Le Grande Thanksgiving
Thursday, November 24, 2005
This confidential column was leaked to me by a high government official in the Plymouth colony on the condition that I not reveal his name.
One of our most important holidays is Thanksgiving Day, known in France as le Jour de Merci Donnant .
Le Jour de Merci Donnant was first started by a group of Pilgrims ( Pelerins ) who fled from l’Angleterrebefore the McCarran Act to found a colony in the New World ( le Nouveau Monde ) where they could shoot Indians ( les Peaux-Rouges ) and eat turkey ( dinde ) to their hearts’ content.
They landed at a place called Plymouth (now a famous voiture Americaine ) in a wooden sailing ship called the Mayflower (or Fleur de Mai ) in 1620. But while the Pelerins were killing the dindes, the Peaux-Rouges were killing the Pelerins, and there were several hard winters ahead for both of them. The only way the Peaux-Rouges helped the Pelerins was when they taught them to grow corn ( mais ). The reason they did this was because they liked corn with their Pelerins.
In 1623, after another harsh year, the Pelerins’ crops were so good that they decided to have a celebration and give thanks because more mais was raised by the Pelerins than Pelerins were killed by Peaux-Rouges.
Every year on the Jour de Merci Donnant, parents tell their children an amusing story about the first celebration.
It concerns a brave capitaine named Miles Standish (known in France as Kilometres Deboutish) and a young, shy lieutenant named Jean Alden. Both of them were in love with a flower of Plymouth called Priscilla Mullens (no translation). The vieux capitaine said to the jeune lieutenant :
“Go to the damsel Priscilla ( allez tres vite chez Priscilla), the loveliest maiden of Plymouth ( la plus jolie demoiselle de Plymouth). Say that a blunt old captain, a man not of words but of action ( un vieux Fanfan la Tulipe ), offers his hand and his heart, the hand and heart of a soldier. Not in these words, you know, but this, in short, is my meaning.
“I am a maker of war ( je suis un fabricant de la guerre ) and not a maker of phrases. You, bred as a scholar ( vous, qui tes pain comme un tudiant ), can say it in elegant language, such as you read in your books of the pleadings and wooings of lovers, such as you think best adapted to win the heart of the maiden.”
Although Jean was fit to be tied ( convenable tre emballe ), friendship prevailed over love and he went to his duty. But instead of using elegant language, he blurted out his mission. Priscilla was muted with amazement and sorrow ( rendue muette par l’tonnement et las tristesse ).
At length she exclaimed, interrupting the ominous silence: “If the great captain of Plymouth is so very eager to wed me, why does he not come himself and take the trouble to woo me?” ( Ou est-il, le vieux Kilometres? Pourquoi ne vient-il pas aupres de moi pour tenter sa chance ?)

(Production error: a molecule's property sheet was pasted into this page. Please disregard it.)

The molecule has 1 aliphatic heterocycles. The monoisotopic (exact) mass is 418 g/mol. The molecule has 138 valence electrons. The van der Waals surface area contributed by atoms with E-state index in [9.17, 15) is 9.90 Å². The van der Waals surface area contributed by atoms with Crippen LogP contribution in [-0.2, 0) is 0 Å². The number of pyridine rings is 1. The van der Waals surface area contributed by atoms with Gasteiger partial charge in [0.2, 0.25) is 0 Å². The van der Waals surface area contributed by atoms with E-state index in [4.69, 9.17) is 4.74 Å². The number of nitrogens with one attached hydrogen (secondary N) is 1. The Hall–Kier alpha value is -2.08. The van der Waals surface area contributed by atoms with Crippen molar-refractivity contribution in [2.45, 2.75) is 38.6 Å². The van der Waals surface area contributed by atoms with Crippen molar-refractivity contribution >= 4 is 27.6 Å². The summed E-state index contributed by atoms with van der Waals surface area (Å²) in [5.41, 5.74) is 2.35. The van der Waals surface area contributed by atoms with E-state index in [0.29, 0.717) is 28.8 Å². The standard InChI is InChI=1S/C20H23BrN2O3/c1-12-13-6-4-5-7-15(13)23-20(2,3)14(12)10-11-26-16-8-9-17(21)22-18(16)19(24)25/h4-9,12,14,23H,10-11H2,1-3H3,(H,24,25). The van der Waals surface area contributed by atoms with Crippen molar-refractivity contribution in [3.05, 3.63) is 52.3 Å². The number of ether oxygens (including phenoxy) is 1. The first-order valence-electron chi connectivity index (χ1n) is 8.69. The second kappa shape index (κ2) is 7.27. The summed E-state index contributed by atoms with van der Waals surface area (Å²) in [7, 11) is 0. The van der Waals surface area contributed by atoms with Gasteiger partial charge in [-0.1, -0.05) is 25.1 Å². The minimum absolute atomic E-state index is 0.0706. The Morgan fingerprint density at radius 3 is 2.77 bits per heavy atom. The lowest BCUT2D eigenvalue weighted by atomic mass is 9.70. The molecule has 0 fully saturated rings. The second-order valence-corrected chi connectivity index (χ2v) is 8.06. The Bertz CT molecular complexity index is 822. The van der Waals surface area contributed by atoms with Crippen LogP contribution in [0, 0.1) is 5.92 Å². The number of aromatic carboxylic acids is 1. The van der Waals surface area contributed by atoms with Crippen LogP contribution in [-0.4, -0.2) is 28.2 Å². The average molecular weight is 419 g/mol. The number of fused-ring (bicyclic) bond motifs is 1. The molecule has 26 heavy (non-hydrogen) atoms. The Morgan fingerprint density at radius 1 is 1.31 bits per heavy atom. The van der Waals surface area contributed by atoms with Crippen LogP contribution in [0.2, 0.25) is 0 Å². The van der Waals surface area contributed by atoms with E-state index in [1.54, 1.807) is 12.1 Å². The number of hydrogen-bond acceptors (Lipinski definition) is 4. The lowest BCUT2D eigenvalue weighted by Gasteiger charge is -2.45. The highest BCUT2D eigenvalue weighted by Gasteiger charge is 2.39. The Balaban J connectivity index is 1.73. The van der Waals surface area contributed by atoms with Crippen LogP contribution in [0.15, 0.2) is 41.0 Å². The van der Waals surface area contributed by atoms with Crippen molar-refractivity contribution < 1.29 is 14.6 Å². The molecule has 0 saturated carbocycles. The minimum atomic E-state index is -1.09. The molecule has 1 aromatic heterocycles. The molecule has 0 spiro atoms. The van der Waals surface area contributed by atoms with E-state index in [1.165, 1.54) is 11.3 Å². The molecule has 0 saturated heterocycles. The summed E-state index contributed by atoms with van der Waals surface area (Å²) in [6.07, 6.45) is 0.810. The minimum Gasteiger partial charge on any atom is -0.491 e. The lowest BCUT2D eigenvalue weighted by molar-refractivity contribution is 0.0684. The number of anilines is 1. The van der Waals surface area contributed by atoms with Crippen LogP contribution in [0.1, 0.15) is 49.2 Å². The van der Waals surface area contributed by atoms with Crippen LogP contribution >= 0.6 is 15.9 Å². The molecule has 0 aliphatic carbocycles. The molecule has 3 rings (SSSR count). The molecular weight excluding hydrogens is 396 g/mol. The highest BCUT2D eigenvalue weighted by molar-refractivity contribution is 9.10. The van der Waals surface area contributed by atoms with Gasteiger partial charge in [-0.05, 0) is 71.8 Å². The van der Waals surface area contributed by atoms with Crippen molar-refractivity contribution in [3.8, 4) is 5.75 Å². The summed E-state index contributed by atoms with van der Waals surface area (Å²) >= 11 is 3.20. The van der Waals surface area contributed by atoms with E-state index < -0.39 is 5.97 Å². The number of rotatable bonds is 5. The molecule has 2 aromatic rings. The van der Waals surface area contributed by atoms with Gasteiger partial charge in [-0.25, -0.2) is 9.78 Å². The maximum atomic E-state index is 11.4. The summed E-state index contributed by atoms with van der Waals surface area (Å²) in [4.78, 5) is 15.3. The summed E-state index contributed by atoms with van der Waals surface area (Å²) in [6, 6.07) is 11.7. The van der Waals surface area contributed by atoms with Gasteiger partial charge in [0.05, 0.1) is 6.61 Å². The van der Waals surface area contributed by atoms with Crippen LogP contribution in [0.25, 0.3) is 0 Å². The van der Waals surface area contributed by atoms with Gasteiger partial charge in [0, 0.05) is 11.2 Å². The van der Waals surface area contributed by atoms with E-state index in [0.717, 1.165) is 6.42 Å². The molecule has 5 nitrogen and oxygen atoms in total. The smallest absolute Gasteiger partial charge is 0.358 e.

Jean said that Kilometres Deboutish was very busy and didn’t have time for those things. He staggered on, telling what a wonderful husband Kilometres would make. Finally Priscilla arched her eyebrows and said in a tremulous voice, “Why don’t you speak for yourself, Jean?” ( Chacun a son gout. )
And so, on the fourth Thursday in November, American families sit down at a large table brimming with tasty dishes and, for the only time during the year, eat better than the French do.
No one can deny that le Jour de Merci Donnant is a grande fête and no matter how well fed American families are, they never forget to give thanks to Kilometres Deboutish, who made this great day possible.
Quote: “Hi, I’m Art Buchwald and I just died!” Humorist Art Buchwald, who just died.
Figure of Speech: kairos (KIE-ros), rhetorical mastery of the occasion. From the Greek, meaning “occasion.”
Kairos, the art of seizing the moment and the medium, was so important in ancient times that the Romans made it into a god: Occasio, a beautiful young man who was bald in the back of his head. He symbolized how fast an opportunity can age. (Hence the old saying, “Fortune is bald behind.”)
Kairos is also the secret to comedy. Art Buchwald, whose syndicated column appeared in 400 newspapers three days a week for decades, saw a ripe opportunity in his own impending death. His last book has a title rich in kairos: Too Soon to Say Goodbye. And he did a video with theNew York Times in which he cheerfully announced his own recent death at age 81. Video provides the perfect medium for making a kairos joke, because it lets you reverse time and fast-forward it. In Buchwald’s case, he hit a permanent pause.
Snappy Answer: “No, you didn’t.”
Celebrated newspaper columnist Art Buchwald, who was known for his sly wit, died on January 17, 2007, at age 81 from kidney failure. Last year, after Buchwald refused dialysis treatment, doctors predicted he would die within weeks. Something unexpected happened, though, after the Pulitzer Prize winner checked into a hospice to face his final days: He lived to return home and write Too Soon to Say Goodbye, a funny, frank account of his near-death experience. Published in November 2006 by Random House.